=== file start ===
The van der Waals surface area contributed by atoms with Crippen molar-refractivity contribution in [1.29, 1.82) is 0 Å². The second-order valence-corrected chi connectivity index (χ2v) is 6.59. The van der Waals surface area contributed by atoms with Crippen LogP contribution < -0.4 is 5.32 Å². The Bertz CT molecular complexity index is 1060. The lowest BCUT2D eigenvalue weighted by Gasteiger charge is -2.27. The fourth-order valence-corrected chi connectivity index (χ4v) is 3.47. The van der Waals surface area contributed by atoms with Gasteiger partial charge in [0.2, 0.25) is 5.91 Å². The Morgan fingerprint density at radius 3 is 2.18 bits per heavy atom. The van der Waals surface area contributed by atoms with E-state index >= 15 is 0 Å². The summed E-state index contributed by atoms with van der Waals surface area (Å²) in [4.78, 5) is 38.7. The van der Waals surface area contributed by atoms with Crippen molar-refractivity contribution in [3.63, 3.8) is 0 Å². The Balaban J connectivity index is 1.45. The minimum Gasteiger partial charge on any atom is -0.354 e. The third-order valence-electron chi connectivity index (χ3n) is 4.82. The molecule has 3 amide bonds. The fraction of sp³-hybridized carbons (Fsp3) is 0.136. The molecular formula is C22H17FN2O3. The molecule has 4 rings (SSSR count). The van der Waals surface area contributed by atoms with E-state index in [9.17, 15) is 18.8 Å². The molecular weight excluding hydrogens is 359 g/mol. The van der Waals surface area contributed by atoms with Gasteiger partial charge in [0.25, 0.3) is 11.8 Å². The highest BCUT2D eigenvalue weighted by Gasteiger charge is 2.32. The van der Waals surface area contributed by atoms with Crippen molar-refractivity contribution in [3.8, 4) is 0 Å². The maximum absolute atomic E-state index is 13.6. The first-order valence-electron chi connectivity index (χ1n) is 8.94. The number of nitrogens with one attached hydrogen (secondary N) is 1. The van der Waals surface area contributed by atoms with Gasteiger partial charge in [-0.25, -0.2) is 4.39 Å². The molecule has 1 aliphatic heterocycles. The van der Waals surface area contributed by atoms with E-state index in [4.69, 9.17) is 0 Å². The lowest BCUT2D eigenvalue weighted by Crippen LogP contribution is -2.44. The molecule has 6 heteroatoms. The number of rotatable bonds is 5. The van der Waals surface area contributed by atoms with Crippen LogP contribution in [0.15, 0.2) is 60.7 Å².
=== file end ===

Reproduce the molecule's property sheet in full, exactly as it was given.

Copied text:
The van der Waals surface area contributed by atoms with Crippen molar-refractivity contribution in [1.29, 1.82) is 0 Å². The second-order valence-corrected chi connectivity index (χ2v) is 6.59. The van der Waals surface area contributed by atoms with Crippen LogP contribution < -0.4 is 5.32 Å². The Bertz CT molecular complexity index is 1060. The lowest BCUT2D eigenvalue weighted by Gasteiger charge is -2.27. The fourth-order valence-corrected chi connectivity index (χ4v) is 3.47. The van der Waals surface area contributed by atoms with Gasteiger partial charge in [0.2, 0.25) is 5.91 Å². The Morgan fingerprint density at radius 3 is 2.18 bits per heavy atom. The van der Waals surface area contributed by atoms with E-state index >= 15 is 0 Å². The summed E-state index contributed by atoms with van der Waals surface area (Å²) in [4.78, 5) is 38.7. The van der Waals surface area contributed by atoms with Crippen molar-refractivity contribution in [3.63, 3.8) is 0 Å². The Balaban J connectivity index is 1.45. The minimum Gasteiger partial charge on any atom is -0.354 e. The third-order valence-electron chi connectivity index (χ3n) is 4.82. The molecule has 3 amide bonds. The fraction of sp³-hybridized carbons (Fsp3) is 0.136. The molecular formula is C22H17FN2O3. The molecule has 4 rings (SSSR count). The van der Waals surface area contributed by atoms with E-state index in [9.17, 15) is 18.8 Å². The molecular weight excluding hydrogens is 359 g/mol. The van der Waals surface area contributed by atoms with Gasteiger partial charge in [0.25, 0.3) is 11.8 Å². The highest BCUT2D eigenvalue weighted by Gasteiger charge is 2.32. The van der Waals surface area contributed by atoms with Crippen molar-refractivity contribution in [3.8, 4) is 0 Å². The maximum absolute atomic E-state index is 13.6. The first-order valence-electron chi connectivity index (χ1n) is 8.94. The number of nitrogens with one attached hydrogen (secondary N) is 1. The van der Waals surface area contributed by atoms with Gasteiger partial charge in [-0.25, -0.2) is 4.39 Å². The molecule has 1 aliphatic heterocycles. The van der Waals surface area contributed by atoms with E-state index in [4.69, 9.17) is 0 Å². The lowest BCUT2D eigenvalue weighted by Crippen LogP contribution is -2.44. The molecule has 6 heteroatoms. The number of rotatable bonds is 5. The van der Waals surface area contributed by atoms with Crippen LogP contribution in [0.15, 0.2) is 60.7 Å².